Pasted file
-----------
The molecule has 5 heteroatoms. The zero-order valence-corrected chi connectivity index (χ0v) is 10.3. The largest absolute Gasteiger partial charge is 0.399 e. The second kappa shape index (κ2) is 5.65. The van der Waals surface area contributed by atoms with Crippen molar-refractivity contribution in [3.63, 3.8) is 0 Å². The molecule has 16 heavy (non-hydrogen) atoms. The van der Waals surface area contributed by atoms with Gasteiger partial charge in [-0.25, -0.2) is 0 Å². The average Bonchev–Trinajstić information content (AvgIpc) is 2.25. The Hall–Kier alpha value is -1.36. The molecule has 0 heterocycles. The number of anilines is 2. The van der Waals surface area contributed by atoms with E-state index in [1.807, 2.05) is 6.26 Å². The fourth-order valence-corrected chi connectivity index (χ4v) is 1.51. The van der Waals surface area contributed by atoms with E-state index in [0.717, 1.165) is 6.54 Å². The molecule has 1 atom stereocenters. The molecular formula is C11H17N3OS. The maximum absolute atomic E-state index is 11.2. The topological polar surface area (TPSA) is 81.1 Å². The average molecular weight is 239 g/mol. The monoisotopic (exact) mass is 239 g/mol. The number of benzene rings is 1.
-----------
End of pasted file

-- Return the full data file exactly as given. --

The molecule has 5 heteroatoms. The zero-order valence-corrected chi connectivity index (χ0v) is 10.3. The largest absolute Gasteiger partial charge is 0.399 e. The second kappa shape index (κ2) is 5.65. The van der Waals surface area contributed by atoms with Crippen molar-refractivity contribution in [3.63, 3.8) is 0 Å². The molecule has 16 heavy (non-hydrogen) atoms. The van der Waals surface area contributed by atoms with Gasteiger partial charge in [-0.25, -0.2) is 0 Å². The average Bonchev–Trinajstić information content (AvgIpc) is 2.25. The Hall–Kier alpha value is -1.36. The molecule has 0 heterocycles. The number of anilines is 2. The van der Waals surface area contributed by atoms with E-state index in [1.807, 2.05) is 6.26 Å². The fourth-order valence-corrected chi connectivity index (χ4v) is 1.51. The van der Waals surface area contributed by atoms with E-state index in [0.717, 1.165) is 6.54 Å². The molecule has 1 atom stereocenters. The molecular formula is C11H17N3OS. The maximum absolute atomic E-state index is 11.2. The topological polar surface area (TPSA) is 81.1 Å². The average molecular weight is 239 g/mol. The monoisotopic (exact) mass is 239 g/mol. The number of benzene rings is 1.